Sunshine Daydreams

I had a lot of fun with this prompt.  Just imagining the situation my character finds himself in was fun.  At the same time, I could totally see it happening.

Prompt: Sparkle

“Uncle?”

Marian looked up from his newspaper and hid a smile.  Camelia was wearing one of her party dresses.  It made sense.  After all, she was having a party.  However, it still caught him a bit off guard.  “Yes, Camelia,” he said, his voice soft.

When she hesitated, he folded the newspaper and set it aside.  “Is there something wrong?” he asked.  He glanced at the clock.  Her friends would probably be arriving in about thirty minutes.  He frowned at her.  “You’re not worried because they’re not here yet, are you?”

“No,” she said, flushing.  She gave him a weak smile.  “It’s early yet, but… I wondered if you might… like to join us.”

For a moment, Marian just stared at her.  The last couple months hadn’t been easy for either of them.  Marian knew that he wasn’t the ideal father figure.  He could be scary at times, especially to a little girl.  He also tended to be horribly overprotective.

He was trained to protect people.  That didn’t always mean that whoever he had been assigned to protect got to do what they wanted.  In fact, it was often quite the opposite.  When his niece wanted to do things, he treated her the way he did people he had protected in the past.  He assessed the situation and, too often deemed it too dangerous.

It had led to arguments.  Why couldn’t she go to the soda fountain with her friends?  Why did she need to stay close by him when they were in public?  Worse, too often, he couldn’t find a reason beyond, “because I said so”.

So, when Camelia asked him if she could have the other girls in her class over for a tea party, he couldn’t say no.  She would be in their backyard.  He could watch her from the kitchen window.  What could be safer?

This, however, was something he hadn’t anticipated.  He was torn from his reverie when Camelia flushed and shook her head.  “You don’t have to,” she said, a bit too quickly.  “I just figured that – that it…”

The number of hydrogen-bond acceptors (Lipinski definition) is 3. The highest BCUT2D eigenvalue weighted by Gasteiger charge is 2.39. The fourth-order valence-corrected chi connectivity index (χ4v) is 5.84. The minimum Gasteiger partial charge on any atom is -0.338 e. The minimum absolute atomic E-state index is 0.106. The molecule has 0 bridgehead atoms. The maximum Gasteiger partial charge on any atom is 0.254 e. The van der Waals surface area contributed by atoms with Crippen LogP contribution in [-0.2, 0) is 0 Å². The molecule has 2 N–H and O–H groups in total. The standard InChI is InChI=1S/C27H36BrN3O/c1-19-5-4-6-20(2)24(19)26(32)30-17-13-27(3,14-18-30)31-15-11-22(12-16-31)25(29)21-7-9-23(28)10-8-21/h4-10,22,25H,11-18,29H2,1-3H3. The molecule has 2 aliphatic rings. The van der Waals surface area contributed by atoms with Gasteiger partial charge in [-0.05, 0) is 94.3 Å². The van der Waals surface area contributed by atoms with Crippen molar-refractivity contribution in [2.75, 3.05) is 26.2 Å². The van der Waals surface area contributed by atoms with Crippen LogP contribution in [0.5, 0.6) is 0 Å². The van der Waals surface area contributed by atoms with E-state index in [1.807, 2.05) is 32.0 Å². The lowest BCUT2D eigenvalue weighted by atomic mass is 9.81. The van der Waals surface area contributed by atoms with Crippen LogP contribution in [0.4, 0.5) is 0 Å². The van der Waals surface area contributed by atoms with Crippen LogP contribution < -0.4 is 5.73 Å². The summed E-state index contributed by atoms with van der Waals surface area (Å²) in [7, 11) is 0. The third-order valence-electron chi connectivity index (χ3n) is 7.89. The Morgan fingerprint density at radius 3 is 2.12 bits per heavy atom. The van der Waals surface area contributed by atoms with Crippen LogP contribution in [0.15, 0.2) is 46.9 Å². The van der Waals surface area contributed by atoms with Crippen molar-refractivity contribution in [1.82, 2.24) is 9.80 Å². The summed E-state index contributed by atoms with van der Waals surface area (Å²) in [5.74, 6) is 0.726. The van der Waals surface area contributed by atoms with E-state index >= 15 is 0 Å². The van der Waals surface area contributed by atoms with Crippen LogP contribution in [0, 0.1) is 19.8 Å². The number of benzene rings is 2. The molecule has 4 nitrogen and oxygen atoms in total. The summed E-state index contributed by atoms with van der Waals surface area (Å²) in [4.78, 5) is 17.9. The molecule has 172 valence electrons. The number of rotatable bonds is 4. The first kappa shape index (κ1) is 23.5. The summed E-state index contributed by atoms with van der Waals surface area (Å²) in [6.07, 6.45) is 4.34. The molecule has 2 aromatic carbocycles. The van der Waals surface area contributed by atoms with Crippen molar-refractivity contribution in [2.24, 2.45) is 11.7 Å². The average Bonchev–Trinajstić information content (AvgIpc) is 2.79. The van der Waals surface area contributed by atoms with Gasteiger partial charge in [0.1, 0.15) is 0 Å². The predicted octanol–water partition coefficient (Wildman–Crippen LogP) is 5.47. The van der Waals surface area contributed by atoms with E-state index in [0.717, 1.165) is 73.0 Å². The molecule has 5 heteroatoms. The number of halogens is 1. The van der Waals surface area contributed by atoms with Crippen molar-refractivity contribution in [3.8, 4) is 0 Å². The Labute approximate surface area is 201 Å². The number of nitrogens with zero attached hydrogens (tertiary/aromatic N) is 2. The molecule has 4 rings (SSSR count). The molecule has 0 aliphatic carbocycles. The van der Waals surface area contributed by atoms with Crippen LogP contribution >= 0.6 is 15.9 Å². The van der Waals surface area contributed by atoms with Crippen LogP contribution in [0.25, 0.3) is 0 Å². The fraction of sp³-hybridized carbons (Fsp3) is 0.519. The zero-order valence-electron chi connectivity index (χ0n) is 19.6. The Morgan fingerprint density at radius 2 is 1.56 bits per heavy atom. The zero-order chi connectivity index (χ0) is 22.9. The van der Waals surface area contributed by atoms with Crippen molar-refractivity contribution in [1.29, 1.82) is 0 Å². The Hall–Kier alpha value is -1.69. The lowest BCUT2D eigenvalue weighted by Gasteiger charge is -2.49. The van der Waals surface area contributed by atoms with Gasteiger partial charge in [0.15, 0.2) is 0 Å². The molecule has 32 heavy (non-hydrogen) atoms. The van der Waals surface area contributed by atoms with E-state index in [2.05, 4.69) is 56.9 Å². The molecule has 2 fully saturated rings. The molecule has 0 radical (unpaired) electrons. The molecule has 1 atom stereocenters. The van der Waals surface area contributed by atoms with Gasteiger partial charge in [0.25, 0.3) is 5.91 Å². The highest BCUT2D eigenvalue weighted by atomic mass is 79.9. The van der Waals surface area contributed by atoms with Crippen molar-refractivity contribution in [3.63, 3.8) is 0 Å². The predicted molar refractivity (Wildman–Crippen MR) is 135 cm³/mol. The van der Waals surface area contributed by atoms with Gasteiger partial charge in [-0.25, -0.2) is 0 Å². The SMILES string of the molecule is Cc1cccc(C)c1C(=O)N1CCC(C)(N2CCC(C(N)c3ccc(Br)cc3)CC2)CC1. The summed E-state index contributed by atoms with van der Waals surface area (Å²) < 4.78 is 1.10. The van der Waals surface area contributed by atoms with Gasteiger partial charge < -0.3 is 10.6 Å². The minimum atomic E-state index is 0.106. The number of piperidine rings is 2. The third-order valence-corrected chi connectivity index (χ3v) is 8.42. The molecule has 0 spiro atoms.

“I’d love to come,” he said, smiling.  Her eyes widened and, for the first time in quite a while, she smiled at him.  He gave a nervous chuckle and stood.  “Let me get changed,” he said.

By the time her friends were arriving, he was ready to join them.  He couldn’t help but chuckle at the girls – none of them older than twelve – arriving at his home dressed in their Sunday best, which hats and gloves and jewelry.  “They look so grown up,” he murmured at Gilbert.

Chuckling softly, Gilbert nodded.  He waved at Gretchen and said, “Have fun, sweetie.”  As she nodded and scampered out to the garden with Camelia, he turned to Marian.  “What are you going to do?”

“Camelia invited me to join them,” he said, shrugging.

Gilbert grinned and nodded.  “Have fun with that,” he said.  “I’m taking the boys out for ice cream, in the meantime.”

Felicja arrived at that moment with Zofia, also dressed in a lovely party dress.  “Henryk’s looking forward to that nearly as much as she’s been looking forward to their tea party,” she said.  Giving Marian a playful wink, she said, “Have fun, Marian.”

Marian nodded and offered Zofia his arm.  “The other girls are in the garden,” he said.  When she blushed, he added, “I’ll show you the way.”

“All right,” she said, taking his arm.  She waved absently at her mother as she and Gilbert left with the boys.

Outside, Marian was confronted with the reality of attending a tea party with four pre-teen girls.  They had their dolls in their laps.  Their gowns and jewelry seemed to twinkle in the sunlit garden.  There were sugar sprinkles on their cupcakes.  Even the teapot seemed to shine.  He’d never seen anything so sparkly in his life, but there was no escaping now.

He straightened and then poured tea for each of the girls.  Then, he took a seat between Camelia and Milda.  He was uncertain at first.  However, soon, he was chatting with the girls and, occasionally, their dolls as if he were at any afternoon tea.

When the time came for the girls to leave, he saw them out with Camelia by his side.  Then, he turned to her and smiled.  “Did you have a good time?” he asked, his voice soft.

Camelia nodded.  “Next weekend, can we do it again at Zofia’s house?” she asked.

“I don’t see why not,” Marian said, nodding.

Laughing, Camelia hugged him.  Then, she scampered off to change into her play clothes.  As she reached the upper landing, she said, “And, of course, you’ll come too.  It won’t be the same without you.”

“Of course?” Marian said, blinking.  He was certain, somehow, that he would be going above and beyond the call to attend another tea party.  After all, none of the other parents had stayed for this one.  He heaved a sigh and shook his head.  He knew that he’d been trapped, now.  He’d be attending tea parties with Camelia for the rest of the season.  “God, save me from little girls.”

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